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Hypertension & Stroke


Carotid artery doppler ultrasound


This test uses a technique called Doppler ultrasound to measure blood flow through the carotid arteries inside the neck, which supply blood to the brain. A device called a transducer is passed lightly over the neck, directing high-frequency sound waves (ultrasound) into the carotid arteries. The sound waves are reflected back at frequencies that correspond to the velocity of blood flow, and are converted into audible sounds and graphic recordings.

Duplex scanning combines Doppler ultrasound with real-time ultrasound imaging of the carotid arteries, allowing calculation of the percent of narrowing in the vessels. Images are displayed on a viewing monitor and may also be recorded on film or video for later examination.

Purpose of the Test

To assess blood flow in the carotid arteries and detect any blockages, such as blood clots or atherosclerosis (narrowing due to the buildup of plaques).

Who Performs It

A doctor or a technician who is trained in ultrasound.

Special Concerns


Before the Test

No special preparation is necessary.

What You Experience

You will lie on your back on an examination table, and your head will be supported to inhibit movement.

A water-soluble gel is applied to the skin on your neck to enhance sound wave transmission.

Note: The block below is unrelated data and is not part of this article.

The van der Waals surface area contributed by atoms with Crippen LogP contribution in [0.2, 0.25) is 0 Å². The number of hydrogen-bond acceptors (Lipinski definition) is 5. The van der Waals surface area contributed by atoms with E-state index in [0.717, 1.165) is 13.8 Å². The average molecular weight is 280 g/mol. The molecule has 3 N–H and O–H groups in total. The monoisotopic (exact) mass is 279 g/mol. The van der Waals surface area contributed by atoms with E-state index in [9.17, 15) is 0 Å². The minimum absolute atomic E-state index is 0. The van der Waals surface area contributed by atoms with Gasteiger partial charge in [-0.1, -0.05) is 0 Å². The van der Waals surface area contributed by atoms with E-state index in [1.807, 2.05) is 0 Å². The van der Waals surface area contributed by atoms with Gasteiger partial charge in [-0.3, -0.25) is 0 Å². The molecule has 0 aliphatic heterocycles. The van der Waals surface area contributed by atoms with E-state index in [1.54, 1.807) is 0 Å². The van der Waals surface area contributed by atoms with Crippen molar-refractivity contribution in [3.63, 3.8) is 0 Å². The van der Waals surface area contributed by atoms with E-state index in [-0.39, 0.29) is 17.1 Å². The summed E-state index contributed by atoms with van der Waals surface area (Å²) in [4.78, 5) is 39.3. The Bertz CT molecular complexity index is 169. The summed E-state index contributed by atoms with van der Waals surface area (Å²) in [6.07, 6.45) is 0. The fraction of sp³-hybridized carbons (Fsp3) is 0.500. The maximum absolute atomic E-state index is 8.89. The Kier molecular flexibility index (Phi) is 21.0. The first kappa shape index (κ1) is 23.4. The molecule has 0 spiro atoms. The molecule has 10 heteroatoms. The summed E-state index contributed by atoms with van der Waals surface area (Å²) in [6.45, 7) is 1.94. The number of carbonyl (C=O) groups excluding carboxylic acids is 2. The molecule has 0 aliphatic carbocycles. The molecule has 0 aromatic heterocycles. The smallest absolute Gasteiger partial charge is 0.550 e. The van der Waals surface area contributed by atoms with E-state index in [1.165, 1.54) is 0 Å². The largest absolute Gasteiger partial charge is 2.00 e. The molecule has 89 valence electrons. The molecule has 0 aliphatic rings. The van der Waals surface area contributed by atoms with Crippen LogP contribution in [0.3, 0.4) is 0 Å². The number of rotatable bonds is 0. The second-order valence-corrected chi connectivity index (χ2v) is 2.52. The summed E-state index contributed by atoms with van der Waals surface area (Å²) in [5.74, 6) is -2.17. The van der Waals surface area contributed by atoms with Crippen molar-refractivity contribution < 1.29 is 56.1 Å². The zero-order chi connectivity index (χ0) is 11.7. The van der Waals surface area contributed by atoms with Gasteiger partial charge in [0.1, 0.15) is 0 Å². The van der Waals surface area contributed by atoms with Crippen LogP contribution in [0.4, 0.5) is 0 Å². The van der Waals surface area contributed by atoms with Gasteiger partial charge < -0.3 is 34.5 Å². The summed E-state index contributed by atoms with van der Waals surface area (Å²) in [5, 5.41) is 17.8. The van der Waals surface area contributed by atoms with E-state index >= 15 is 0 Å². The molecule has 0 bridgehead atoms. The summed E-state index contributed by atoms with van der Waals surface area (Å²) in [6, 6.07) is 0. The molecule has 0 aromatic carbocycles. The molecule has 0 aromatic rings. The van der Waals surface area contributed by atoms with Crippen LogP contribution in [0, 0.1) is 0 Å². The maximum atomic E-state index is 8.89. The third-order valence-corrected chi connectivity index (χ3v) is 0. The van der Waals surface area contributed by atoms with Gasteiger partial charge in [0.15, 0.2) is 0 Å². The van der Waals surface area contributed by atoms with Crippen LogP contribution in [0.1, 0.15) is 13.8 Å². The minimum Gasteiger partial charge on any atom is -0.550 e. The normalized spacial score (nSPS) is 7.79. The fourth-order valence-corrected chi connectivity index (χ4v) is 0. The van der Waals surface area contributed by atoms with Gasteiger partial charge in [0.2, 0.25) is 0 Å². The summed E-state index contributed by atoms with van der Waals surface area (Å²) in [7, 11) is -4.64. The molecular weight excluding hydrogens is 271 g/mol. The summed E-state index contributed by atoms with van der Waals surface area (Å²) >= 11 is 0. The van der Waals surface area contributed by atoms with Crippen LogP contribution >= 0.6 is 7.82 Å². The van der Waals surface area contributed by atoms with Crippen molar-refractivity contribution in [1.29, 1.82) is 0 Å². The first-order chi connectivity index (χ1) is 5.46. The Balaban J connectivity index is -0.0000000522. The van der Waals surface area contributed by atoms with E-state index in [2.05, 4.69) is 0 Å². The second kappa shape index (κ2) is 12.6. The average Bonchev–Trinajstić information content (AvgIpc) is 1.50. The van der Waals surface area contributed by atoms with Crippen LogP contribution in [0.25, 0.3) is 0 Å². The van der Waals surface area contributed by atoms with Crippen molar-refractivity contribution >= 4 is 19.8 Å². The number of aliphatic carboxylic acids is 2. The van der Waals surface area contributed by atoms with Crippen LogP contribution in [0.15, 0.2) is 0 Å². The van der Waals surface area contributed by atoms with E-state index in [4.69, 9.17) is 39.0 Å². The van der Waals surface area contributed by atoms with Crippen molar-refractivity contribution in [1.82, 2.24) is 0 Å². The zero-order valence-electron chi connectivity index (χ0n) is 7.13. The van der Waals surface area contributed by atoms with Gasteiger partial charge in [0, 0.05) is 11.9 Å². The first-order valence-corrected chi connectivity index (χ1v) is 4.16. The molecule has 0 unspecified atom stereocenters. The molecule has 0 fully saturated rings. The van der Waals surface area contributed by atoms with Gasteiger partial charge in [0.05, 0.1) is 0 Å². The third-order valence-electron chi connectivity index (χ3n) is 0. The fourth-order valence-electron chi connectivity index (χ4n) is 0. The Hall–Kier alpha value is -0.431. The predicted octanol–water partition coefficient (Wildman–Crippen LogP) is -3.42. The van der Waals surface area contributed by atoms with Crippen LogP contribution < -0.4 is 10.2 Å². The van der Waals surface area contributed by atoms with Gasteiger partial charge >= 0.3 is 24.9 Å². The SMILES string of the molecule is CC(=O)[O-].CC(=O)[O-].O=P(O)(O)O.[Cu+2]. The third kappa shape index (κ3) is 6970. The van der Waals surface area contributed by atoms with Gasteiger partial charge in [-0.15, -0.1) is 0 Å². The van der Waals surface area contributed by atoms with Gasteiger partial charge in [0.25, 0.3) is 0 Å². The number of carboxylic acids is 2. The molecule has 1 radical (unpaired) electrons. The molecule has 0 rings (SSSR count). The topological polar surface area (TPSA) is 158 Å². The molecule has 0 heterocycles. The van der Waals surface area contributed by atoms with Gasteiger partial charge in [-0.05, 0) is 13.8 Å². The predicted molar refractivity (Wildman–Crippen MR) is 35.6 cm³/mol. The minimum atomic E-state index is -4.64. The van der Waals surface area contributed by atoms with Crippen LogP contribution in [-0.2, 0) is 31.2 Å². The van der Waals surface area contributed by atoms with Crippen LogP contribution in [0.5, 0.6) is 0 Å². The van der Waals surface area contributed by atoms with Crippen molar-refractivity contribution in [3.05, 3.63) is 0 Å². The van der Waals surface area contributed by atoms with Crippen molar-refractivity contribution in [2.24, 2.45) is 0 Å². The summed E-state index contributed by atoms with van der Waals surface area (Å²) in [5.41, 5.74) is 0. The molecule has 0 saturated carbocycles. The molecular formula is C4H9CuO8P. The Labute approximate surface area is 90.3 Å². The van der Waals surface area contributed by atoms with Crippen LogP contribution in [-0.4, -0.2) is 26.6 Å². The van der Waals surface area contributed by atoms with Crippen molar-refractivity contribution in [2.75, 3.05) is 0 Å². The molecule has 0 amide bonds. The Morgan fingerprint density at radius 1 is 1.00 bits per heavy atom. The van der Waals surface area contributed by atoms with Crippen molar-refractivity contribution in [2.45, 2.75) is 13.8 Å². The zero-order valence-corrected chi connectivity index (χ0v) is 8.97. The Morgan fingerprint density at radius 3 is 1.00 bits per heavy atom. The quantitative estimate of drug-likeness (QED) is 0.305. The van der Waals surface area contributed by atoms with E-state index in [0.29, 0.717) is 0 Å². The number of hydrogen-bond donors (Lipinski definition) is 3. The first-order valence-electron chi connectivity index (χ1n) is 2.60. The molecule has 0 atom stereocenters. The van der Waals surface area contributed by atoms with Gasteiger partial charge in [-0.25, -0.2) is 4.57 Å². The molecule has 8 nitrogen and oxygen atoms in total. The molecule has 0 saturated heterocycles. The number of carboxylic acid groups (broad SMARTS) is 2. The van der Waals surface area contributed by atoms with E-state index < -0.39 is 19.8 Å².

The examiner then moves the transducer back and forth over one side of your neck to obtain different views of the carotid artery. The other side of your neck is then checked in the same way.

Once clear images of the carotid artery are obtained, they are recorded on film or video for later analysis.

The test takes about 15 to 30 minutes.

Risks and Complications

Ultrasound is painless, noninvasive, and involves no exposure to radiation. There are no associated risks.

After the Test

The examiner removes the conductive gel from your skin.

You may resume your normal activities.


A physician reviews the recorded images and other test data for evidence of abnormalities. High blood flow velocity indicates narrowing of the carotid arteries.

If the carotid arteries are blocked, appropriate therapy will be initiated to reduce your risk of stroke.

In some cases—especially if surgery to remove carotid blockages is contemplated—additional diagnostic tests, such as arteriography, may be ordered to determine the exact location and extent of the occlusive plaques.


From The Johns Hopkins Consumer Guide to Medical Tests. You can order this book now on our secure server



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